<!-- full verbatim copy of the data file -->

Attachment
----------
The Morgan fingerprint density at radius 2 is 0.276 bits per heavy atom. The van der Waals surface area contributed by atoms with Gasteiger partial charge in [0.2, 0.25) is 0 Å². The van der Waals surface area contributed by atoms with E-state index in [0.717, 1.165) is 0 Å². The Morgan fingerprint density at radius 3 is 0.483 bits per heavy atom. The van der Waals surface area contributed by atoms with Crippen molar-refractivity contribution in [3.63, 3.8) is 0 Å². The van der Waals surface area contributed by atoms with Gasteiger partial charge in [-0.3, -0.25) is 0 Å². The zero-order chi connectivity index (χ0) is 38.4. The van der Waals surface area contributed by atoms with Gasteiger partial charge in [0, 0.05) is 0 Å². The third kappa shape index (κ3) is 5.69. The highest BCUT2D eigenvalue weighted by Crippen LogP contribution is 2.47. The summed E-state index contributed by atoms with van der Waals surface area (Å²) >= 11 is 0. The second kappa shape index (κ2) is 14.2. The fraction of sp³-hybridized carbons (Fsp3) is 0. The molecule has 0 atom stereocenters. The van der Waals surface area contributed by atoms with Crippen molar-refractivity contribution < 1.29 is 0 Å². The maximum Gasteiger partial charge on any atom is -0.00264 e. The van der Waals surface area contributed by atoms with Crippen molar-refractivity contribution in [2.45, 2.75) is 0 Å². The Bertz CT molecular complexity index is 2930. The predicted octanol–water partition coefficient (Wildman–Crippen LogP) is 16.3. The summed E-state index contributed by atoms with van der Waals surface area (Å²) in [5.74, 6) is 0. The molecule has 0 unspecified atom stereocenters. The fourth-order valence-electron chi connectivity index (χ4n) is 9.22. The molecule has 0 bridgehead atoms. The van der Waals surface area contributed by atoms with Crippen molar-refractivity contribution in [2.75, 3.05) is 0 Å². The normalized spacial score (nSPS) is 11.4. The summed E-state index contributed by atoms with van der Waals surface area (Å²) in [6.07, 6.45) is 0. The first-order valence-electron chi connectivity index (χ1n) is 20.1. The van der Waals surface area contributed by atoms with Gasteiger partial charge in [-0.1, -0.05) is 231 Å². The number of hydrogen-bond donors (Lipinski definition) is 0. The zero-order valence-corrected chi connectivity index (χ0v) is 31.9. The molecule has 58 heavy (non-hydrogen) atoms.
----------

The Morgan fingerprint density at radius 2 is 0.276 bits per heavy atom. The van der Waals surface area contributed by atoms with Gasteiger partial charge in [0.2, 0.25) is 0 Å². The van der Waals surface area contributed by atoms with E-state index in [0.717, 1.165) is 0 Å². The Morgan fingerprint density at radius 3 is 0.483 bits per heavy atom. The van der Waals surface area contributed by atoms with Crippen molar-refractivity contribution in [3.63, 3.8) is 0 Å². The van der Waals surface area contributed by atoms with Gasteiger partial charge in [-0.3, -0.25) is 0 Å². The zero-order chi connectivity index (χ0) is 38.4. The van der Waals surface area contributed by atoms with Gasteiger partial charge in [0, 0.05) is 0 Å². The third kappa shape index (κ3) is 5.69. The highest BCUT2D eigenvalue weighted by Crippen LogP contribution is 2.47. The summed E-state index contributed by atoms with van der Waals surface area (Å²) >= 11 is 0. The second kappa shape index (κ2) is 14.2. The fraction of sp³-hybridized carbons (Fsp3) is 0. The molecule has 0 atom stereocenters. The van der Waals surface area contributed by atoms with Crippen molar-refractivity contribution < 1.29 is 0 Å². The maximum Gasteiger partial charge on any atom is -0.00264 e. The van der Waals surface area contributed by atoms with Crippen molar-refractivity contribution in [2.45, 2.75) is 0 Å². The Bertz CT molecular complexity index is 2930. The predicted octanol–water partition coefficient (Wildman–Crippen LogP) is 16.3. The summed E-state index contributed by atoms with van der Waals surface area (Å²) in [5.74, 6) is 0. The molecule has 0 unspecified atom stereocenters. The fourth-order valence-electron chi connectivity index (χ4n) is 9.22. The molecule has 0 bridgehead atoms. The van der Waals surface area contributed by atoms with Crippen molar-refractivity contribution in [2.75, 3.05) is 0 Å². The normalized spacial score (nSPS) is 11.4. The summed E-state index contributed by atoms with van der Waals surface area (Å²) in [6.07, 6.45) is 0. The first-order valence-electron chi connectivity index (χ1n) is 20.1. The van der Waals surface area contributed by atoms with Gasteiger partial charge in [-0.1, -0.05) is 231 Å². The number of hydrogen-bond donors (Lipinski definition) is 0. The zero-order valence-corrected chi connectivity index (χ0v) is 31.9. The molecule has 58 heavy (non-hydrogen) atoms.